I confess, I love Africa. I have no idea why this affection attached itself to Africa and not, say, the Amazon basin or Alaska or the Upper Peninsula of Michigan. But I have been interested in Africa since I was old enough to know what Africa is. Four years ago my wife Sharon and I accompanied a group from our church, Belmont United Methodist in Hillsboro Village, to Zimbabwe, where we worked at an orphanage and at Africa University.
It was a great trip, but one thing irritated me: people kept telling me that it was "The trip of a lifetime."
"No it isn't," I'd say. "I'm going back to Africa a lot of times."
So this June was Africa trip number two. When I stepped off the Air Malawi flight onto the tarmac in the capital city of Lilongwe, it hit my senses all at once: the washed-out but beautiful clear blue of the sky, the smells of unfamiliar flowers and wood smoke in the air, the intense colors of the women's skirts.
Twenty-four hours on a succession of planes had brought us from our beds in Nashville to a place where a great deal of the population still lives in huts with dirt floors and thatched roofs. Three weeks in off-the-beaten-track Africa seemed like an ideal way to get out of the rhythms of daily routine.
Malawi is a small, very poor, landlocked country in central Africa, bordered by Tanzania, Zambia, and Mozambique. The life expectancy is 38 years, the HIV infection rate is about 25 percent, and per capita income shows Malawi is one of the poorest countries in the world. Our group of Nashvillians had been invited by the United Methodist Church of Malawi to participate in the first Volunteers in Mission trip to that country.
There were 22 of us on this trip, again most from Nashville's Belmont United Methodist. Volunteers in Mission (VIM) is a program of the United Methodist Church that sends short-term volunteers all over the world to meet and work side-by-side with hosts from local, usually Third World, countries.
The leader and organizer of this trip was the Rev. Herb Mather, who has traveled there numerous times and, as he puts it, "The people of Malawi touched my heart."
It's easy to see that the feeling is mutual. Because of the affection with which Herb is held among Malawian Methodists, we were met at the airport by a group of Malawi church members who grabbed our bags, hugged us in welcome, and quickly formed a circle in the parking lot to sing to us, their loud clear voices lifting into the crisp air. (It is near the winter solstice in the Southern Hemisphere, and highs are in the 60s and lows in the 40s.) We spent the next day, Sunday, as honored guests in various rural churches, and then our 22 member team divided into three work groups, and the eight-member team Sharon and I were assigned to travel north to the town of Mzuzu.
More than a tourist
To travel by road in Malawi is to encounter periodic roadblocks staffed by boy-soldiers casually handling automatic weapons and languidly sweeping their eyes over each person in the vehicle. Why in the world it is necessary to have roadblocks every few miles is a mystery that even the Malawians with us couldn't really explain, but I never got used to seeing M-16s in the hands of young bored men.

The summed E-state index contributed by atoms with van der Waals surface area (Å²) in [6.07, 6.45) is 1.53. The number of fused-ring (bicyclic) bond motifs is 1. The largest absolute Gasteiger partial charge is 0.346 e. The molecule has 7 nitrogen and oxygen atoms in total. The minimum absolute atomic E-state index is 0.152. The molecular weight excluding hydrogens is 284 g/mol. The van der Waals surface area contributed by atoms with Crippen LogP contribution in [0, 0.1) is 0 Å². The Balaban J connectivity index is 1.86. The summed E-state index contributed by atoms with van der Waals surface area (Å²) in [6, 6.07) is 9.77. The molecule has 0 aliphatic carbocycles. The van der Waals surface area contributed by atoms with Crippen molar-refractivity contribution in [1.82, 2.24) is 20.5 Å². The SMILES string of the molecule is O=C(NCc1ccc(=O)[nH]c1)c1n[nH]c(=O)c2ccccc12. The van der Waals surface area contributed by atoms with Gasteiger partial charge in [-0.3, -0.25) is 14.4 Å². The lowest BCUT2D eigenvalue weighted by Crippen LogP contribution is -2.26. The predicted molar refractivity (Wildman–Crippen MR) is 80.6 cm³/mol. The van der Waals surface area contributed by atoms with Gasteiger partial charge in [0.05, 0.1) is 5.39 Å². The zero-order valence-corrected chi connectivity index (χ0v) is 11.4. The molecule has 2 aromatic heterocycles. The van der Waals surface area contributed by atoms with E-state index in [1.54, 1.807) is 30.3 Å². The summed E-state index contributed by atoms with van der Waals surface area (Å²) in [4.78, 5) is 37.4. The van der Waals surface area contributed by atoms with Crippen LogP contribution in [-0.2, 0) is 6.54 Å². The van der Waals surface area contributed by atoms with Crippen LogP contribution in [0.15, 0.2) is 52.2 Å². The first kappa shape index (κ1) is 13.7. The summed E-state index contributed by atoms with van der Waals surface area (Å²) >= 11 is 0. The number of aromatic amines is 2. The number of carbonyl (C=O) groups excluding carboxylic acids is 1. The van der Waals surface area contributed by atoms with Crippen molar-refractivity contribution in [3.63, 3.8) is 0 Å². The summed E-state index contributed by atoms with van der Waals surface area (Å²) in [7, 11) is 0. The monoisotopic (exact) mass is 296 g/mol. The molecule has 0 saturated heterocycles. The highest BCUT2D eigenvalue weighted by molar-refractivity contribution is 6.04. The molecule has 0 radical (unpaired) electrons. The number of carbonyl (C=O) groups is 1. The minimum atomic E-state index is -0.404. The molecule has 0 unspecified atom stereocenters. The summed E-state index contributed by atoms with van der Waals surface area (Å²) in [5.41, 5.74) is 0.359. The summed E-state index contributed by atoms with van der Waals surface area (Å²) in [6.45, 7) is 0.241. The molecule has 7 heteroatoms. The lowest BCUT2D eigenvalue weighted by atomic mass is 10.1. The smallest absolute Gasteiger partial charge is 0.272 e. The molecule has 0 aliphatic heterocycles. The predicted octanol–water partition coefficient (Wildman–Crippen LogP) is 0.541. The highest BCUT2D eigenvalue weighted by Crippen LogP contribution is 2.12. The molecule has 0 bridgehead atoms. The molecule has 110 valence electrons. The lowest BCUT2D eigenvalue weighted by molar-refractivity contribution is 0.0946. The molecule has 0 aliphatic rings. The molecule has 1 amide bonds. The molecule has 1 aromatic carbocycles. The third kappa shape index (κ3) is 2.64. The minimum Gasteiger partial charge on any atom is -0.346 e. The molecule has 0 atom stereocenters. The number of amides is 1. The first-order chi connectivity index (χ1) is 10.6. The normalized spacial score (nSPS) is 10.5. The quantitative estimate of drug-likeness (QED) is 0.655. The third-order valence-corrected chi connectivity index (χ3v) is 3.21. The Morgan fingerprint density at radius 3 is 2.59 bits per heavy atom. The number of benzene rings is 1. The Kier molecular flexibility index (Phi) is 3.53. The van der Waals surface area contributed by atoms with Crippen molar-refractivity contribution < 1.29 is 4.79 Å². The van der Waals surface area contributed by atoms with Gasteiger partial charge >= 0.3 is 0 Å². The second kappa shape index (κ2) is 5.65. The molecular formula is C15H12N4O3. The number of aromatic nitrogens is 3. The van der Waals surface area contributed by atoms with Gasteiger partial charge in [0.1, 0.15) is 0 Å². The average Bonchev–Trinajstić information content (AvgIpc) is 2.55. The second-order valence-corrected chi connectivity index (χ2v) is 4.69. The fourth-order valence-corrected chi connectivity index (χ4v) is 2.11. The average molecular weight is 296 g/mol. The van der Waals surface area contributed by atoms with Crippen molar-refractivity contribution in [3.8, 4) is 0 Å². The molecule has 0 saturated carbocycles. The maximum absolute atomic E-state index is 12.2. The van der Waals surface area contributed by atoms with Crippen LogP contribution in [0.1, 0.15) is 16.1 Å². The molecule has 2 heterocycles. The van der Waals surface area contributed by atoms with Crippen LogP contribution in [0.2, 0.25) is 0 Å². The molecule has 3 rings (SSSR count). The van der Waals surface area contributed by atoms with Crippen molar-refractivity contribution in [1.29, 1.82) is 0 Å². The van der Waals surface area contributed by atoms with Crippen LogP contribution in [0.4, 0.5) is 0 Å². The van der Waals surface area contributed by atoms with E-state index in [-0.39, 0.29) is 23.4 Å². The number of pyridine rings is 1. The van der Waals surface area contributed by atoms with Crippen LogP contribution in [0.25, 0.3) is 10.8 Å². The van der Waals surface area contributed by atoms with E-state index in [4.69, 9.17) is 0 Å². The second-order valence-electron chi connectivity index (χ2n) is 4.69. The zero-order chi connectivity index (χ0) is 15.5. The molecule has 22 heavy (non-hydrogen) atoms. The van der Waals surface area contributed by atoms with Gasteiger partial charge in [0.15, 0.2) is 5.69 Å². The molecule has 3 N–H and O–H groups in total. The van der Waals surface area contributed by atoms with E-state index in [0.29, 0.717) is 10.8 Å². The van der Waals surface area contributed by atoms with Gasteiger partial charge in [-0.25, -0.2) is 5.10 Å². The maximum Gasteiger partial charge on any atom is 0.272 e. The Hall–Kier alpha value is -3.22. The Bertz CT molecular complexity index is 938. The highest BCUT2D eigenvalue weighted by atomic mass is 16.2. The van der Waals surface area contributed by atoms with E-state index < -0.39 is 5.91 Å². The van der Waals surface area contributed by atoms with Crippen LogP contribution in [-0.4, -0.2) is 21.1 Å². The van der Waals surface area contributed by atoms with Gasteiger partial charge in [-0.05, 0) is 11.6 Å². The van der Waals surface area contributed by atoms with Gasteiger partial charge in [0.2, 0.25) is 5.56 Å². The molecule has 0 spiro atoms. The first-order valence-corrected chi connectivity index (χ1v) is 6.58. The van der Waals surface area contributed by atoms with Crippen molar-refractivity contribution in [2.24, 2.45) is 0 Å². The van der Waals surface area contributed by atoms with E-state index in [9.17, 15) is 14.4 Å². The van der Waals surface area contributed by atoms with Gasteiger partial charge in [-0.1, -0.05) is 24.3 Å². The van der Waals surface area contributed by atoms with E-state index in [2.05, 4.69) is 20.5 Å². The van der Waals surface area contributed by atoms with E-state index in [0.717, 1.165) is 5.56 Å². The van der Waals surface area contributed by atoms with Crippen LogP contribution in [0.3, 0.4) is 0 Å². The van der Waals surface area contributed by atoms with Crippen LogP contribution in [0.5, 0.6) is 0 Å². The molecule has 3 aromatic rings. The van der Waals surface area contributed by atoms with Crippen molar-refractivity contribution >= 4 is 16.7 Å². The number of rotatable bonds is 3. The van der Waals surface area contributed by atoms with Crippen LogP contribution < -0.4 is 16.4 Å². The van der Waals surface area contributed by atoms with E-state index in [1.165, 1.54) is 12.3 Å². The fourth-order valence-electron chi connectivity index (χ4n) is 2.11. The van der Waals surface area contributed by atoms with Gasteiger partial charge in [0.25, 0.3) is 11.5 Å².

The 300 miles from Lilongwe to Mzuzu passed through an arid land swathed in red dust, the kind of dust that creates a fine grit on your clothes, your face, your cameraeverything. Goats scamper out of the road as our bus rolls along, and seldom are we out of sight of people walking along the road, residents of villages off in the nearby bush.
David Jarvis, a Nashville physician and one of our team members, never got over how the electric wires that parallel the indifferently maintained two-lane highway pass right by village after village. On this road after dark there was the occasional glow of a kerosene lamp from inside a hut or people sitting around a fire outside. But electricity seems a far away dream for many people, even if the wires pass by within sight of the hut doorway.
Our nominal task for our days of work here is to repair a run-down parsonage occupied by the Methodist minister assigned to this area, the Rev. Copeland C. M. Nkhata and his family. This is, of course, ridiculous. There are plenty of Malawians who know perfectly well how to repair a porch ceiling, paint a house, or replace a hot water heater. We brought with us some money to buy supplies and two of our team members, Ray and Ruth Randolph, own and maintain real estate, so they have some relevant expertise, but basically the work is an excuse for usAmericans and Malawiansto work on a common task side-by-side, to get to know each other, and to have a sense of mutual accomplishment as our time together goes on.
Here's why I love VIM trips: the ability to see another society as something other than a tourist. You don't stop being an outsider, but neither are you only staying in hotels and eating in restaurants, interacting only with people who are paid to put up with you. We were frequently in the homes of Malawians, enjoying their hospitality, playing with their children, sitting around talking.
The dictator doctor from Meharry
Malawian who know the history of their country know of Nashville because the single figure who looms largest in Malawian post-colonial history is Dr. Hastings Kamuzu Banda, a Malawian who was educated in the United States and who received a medical degree from Nashville's Meharry Medical College in 1937.
Malawi was the former British colony of Nyasaland, and Banda ruled from independence in 1966 until the self-styled "president-for-life" was forced into an election and defeated in 1994.
Life under Banda turned into death under Banda for many of his political opponents. As Alexandra Fuller says in her memoir of growing up in Africa, Don't Let's Go to the Dogs Tonight, "People who disagree with His Excellency, the President for Life and 'Chief of Chiefs', are frequently found to be the victims of car crashes (their bodies mysteriously riddled with bullets); or dead in their bed of heart attacks (their bodies mysteriously riddled with bullets); or the recipients of some not-quite-fresh seafood (their bodies mysteriously riddled with bullets)."
From a Meharry point of view, not exactly a distinguished alumnus.
Since Banda died in the mid-1990s, Malawi has struggled to move beyond his shadow. There have been a few elections and a couple of new presidents. The public dress codesunder Banda, women were forbidden by law to wear slacks, shorts, or short skirts, men were forbidden to have long hairare gone from the law books, but it is still unusual to see a woman wearing anything but a chitenja, a long piece of colorful cloth, wrapped around the hips and hanging to mid-calf length.